U.S. officials went to great lengths Monday to avoid calling Egypt’s abrupt regime change a coup, a label that could force a suspension of aid to the stalwart Arab ally at a time when the U.S. appears to be losing leverage in conflicts across the Middle East.
At separate briefings, White House spokesman Jay Carney and State Department spokeswoman Jen Psaki each responded with verbal acrobatics when journalists asked directly whether the U.S. considered the Egyptian military’s ouster of democratically elected Mohammed Morsi a coup.
Carney deemed it “an incredibly complex and difficult situation with significant consequences” and warned against moving “unnecessarily quickly” in calling it a coup. And when Psaki was asked how the State Department justified not taking a firm position on the removal of an elected leader, she replied with a curt, “We’re just not taking a position on this specific case.”
In another sign that the U.S. is hesitant to challenge publicly Egypt’s military brass, the two offered only muted criticism of the latest escalation in the spiraling political crisis: the deaths of more than 50 people who were killed by security forces firing into a crowd of pro-Morsi protesters outside a military facility in Cairo. Carney and Psaki each urged Egyptian forces to use “maximum restraint” when confronting protesters, then added that protesters, too, should remain nonviolent. The Muslim Brotherhood and some human rights groups, on the other hand, call the incident “a massacre.”
Analysts say the Obama administration’s reluctance to weigh in decisively on Egypt stems primarily from wanting to protect what’s left of U.S. leverage in a changing country that’s still of great strategic importance as the keeper of a peace treaty with Israel.
If the recent events in Cairo are labeled a coup, the United States would have to suspend all but humanitarian aid to Egypt, which is, after Israel, the second-largest recipient of U.S. assistance. Egypt gets $1.5 billion in aid, $1.3 billion of which goes to the military, which is now the country’s de facto ruler.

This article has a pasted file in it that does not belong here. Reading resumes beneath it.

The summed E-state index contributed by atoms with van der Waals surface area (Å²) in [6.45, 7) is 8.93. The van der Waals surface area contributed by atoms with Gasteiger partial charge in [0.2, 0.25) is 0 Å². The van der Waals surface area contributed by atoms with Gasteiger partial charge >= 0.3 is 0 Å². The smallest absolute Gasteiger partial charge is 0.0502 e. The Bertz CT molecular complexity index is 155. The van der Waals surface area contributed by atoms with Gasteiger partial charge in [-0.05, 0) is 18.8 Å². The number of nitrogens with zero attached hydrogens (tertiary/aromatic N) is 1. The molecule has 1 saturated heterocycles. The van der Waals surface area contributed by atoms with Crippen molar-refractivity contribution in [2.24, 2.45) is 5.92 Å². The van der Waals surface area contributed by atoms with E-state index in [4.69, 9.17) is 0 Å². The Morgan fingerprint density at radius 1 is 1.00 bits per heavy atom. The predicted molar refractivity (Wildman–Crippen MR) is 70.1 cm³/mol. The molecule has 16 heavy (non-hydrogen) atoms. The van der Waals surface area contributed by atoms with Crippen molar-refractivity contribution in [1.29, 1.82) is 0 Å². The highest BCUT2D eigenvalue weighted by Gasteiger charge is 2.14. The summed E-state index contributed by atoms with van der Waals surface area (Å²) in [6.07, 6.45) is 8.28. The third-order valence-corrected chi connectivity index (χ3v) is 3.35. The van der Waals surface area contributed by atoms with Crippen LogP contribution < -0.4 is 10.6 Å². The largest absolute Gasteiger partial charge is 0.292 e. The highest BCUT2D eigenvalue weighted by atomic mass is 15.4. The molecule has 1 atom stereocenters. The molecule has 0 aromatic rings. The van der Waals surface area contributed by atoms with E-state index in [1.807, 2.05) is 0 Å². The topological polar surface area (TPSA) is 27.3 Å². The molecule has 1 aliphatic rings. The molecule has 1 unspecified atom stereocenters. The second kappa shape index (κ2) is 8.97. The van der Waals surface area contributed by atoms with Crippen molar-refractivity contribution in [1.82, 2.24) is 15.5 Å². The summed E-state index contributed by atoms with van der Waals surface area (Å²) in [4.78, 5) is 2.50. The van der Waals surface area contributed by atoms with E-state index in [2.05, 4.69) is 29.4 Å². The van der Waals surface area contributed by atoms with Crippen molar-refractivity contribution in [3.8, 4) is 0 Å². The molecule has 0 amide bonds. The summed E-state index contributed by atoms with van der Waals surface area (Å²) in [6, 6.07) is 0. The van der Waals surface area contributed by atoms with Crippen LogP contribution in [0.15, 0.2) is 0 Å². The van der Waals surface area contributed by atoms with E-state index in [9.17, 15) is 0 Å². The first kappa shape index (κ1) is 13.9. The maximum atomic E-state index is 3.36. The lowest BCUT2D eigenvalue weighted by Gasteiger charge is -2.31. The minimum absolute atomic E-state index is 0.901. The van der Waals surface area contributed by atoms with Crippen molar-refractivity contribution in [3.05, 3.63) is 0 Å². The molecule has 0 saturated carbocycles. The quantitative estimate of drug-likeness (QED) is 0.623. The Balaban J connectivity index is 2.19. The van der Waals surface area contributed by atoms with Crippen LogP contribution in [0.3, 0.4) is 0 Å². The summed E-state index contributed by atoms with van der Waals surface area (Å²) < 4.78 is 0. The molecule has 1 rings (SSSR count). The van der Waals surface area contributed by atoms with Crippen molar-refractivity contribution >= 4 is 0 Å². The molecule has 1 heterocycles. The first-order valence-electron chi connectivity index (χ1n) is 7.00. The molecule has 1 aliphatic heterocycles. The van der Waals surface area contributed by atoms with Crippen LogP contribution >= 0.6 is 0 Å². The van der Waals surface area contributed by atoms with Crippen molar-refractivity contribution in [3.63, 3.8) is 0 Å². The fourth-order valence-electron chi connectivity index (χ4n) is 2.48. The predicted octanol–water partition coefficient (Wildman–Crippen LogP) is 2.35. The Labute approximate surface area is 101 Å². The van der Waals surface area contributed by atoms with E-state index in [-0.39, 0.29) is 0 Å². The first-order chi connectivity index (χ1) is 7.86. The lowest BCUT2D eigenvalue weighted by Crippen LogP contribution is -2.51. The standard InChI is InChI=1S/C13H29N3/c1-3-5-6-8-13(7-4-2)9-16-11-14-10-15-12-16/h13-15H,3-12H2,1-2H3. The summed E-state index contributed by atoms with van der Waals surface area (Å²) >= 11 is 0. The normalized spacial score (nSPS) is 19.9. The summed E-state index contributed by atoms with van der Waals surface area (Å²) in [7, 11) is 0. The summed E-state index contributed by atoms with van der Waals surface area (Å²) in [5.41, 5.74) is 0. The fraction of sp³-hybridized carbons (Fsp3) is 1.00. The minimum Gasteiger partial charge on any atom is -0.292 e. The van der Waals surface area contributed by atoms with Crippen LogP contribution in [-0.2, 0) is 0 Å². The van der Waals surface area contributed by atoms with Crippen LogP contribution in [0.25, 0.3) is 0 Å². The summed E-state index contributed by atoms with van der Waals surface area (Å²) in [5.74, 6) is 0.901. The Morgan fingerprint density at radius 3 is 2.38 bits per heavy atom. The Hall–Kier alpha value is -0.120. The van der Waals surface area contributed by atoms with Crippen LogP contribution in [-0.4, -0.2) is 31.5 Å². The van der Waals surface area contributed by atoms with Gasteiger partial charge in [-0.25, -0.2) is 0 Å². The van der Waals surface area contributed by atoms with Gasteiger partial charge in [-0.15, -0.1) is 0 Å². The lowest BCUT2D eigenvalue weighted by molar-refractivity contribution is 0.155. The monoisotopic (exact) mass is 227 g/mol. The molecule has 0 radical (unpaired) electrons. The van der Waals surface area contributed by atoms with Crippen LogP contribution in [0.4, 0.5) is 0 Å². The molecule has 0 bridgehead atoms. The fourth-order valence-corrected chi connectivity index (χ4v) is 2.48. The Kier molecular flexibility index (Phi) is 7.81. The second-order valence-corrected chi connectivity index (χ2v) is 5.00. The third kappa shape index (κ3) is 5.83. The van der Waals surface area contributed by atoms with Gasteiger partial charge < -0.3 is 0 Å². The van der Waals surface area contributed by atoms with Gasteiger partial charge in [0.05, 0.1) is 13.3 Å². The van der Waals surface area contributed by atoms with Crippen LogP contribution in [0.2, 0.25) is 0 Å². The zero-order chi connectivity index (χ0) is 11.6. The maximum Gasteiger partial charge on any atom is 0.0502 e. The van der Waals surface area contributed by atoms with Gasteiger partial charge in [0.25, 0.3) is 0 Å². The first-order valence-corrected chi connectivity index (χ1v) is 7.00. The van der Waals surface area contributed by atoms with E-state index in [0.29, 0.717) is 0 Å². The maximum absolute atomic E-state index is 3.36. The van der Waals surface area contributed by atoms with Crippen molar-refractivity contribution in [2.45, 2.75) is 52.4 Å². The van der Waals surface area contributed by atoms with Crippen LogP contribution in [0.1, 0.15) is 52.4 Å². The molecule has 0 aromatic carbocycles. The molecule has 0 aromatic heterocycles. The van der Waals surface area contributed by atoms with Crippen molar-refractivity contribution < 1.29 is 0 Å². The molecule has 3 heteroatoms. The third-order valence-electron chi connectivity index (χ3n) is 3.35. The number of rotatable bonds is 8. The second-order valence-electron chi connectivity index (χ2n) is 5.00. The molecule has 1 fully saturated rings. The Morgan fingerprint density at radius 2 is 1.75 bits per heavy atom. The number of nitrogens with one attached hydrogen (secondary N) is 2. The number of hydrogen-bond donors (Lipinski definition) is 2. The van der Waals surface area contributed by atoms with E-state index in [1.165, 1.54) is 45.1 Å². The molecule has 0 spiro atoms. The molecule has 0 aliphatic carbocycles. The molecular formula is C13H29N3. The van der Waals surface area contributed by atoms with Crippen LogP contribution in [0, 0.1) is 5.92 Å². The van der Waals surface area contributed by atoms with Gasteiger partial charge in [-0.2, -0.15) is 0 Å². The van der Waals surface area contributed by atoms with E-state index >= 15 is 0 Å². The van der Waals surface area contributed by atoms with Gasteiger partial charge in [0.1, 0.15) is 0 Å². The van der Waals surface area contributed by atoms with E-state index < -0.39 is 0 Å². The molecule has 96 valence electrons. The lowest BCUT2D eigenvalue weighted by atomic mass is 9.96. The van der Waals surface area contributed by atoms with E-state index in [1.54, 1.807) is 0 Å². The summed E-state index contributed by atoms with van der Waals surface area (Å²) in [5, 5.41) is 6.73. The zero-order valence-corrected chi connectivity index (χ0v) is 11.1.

The administration’s lawyers are reviewing the matter, and U.S. officials said they’d take into account the huge demonstrations of popular support for the military’s power grab that, many argue, make defining what happened in Egypt more difficult than looking up the meaning of “coup” in a dictionary.
“The administration’s response is recognition that it will have limited leverage for changing the military position to remove Morsi, but wants to hold out the possibility that it can suspend aid as a way of enhancing its leverage,” said Eric Trager, a specialist of Egyptian politics at the Washington Institute for Near East Policy, a research center.
“While it’s true that Morsi’s removal has the trappings of a coup, it’s important to examine the context,” Trager added. “By the time of his removal, Morsi was really a president in name only.”
President Barack Obama’s only remarks on the matter came Wednesday in a statement that didn’t call the turn of events a coup, but which promised a review of aid to Egypt.
Nathan Brown, an Egypt specialist with the Carnegie Endowment for International Peace, a foreign policy think tank in Washington, said the close U.S.-Egyptian relations date back to the Nixon administration. Obama, he said, probably would follow his predecessors in accepting almost any government that emerges in Egypt as long as it upholds the peace treaty with Israel and doesn’t disrupt other regional powers, especially U.S. allies in the Persian Gulf.
“Ultimately, they’re willing to deal with it. They’ll work with it,” Brown said. “Calling it a coup would disrupt relations, especially in this absolutely poisonous environment in Egypt.”
Some members of Congress were less willing to avoid the word, in spite of its potential impact on Egyptian aid.
“It is difficult for me to conclude that what happened was anything other than a coup in which the military played a decisive role,” Republican Sen. John McCain of Arizona said Monday in a statement on his website. “Current U.S. law is very clear about the implications for our foreign assistance in the aftermath of a military coup against an elected government, and the law offers no ability to waive its provisions. I do not want to suspend our critical assistance to Egypt, but I believe that is the right thing to do at this time.”
Many members of Congress already had advocated cutting aid to Egypt over that country’s conviction on criminal charges of 43 Americans and Egyptians for working for international pro-democracy organizations. A Congressional Research Service report released just a week before Morsi’s ouster noted that aid to Egypt, “which was contentious during the reign of former President Hosni Mubarak,” was continuing to spark debate between various lawmakers and the administration.
Brown, the Carnegie analyst, said he doubted the Obama administration was eager to wade into a semantics war in which any terminology it chooses will be seen as partisan. One possible U.S. strategy, he said, is drawing out the legal review long enough that some form of elected leadership is in place, in hopes of avoiding a ruling with potentially serious implications for U.S.-Egyptian relations.
“Any time you get the lawyers involved, especially with a situation that’s extremely sensitive, it’s going to take a while,” he said.
The lawyers would have to drag their considerations out only until February, the month Egypt’s transitional president, Adly Mansour, said Monday would be the deadline for parliamentary elections.
By Hannah Allam and Lesley Clark
McClatchy Washington Bureau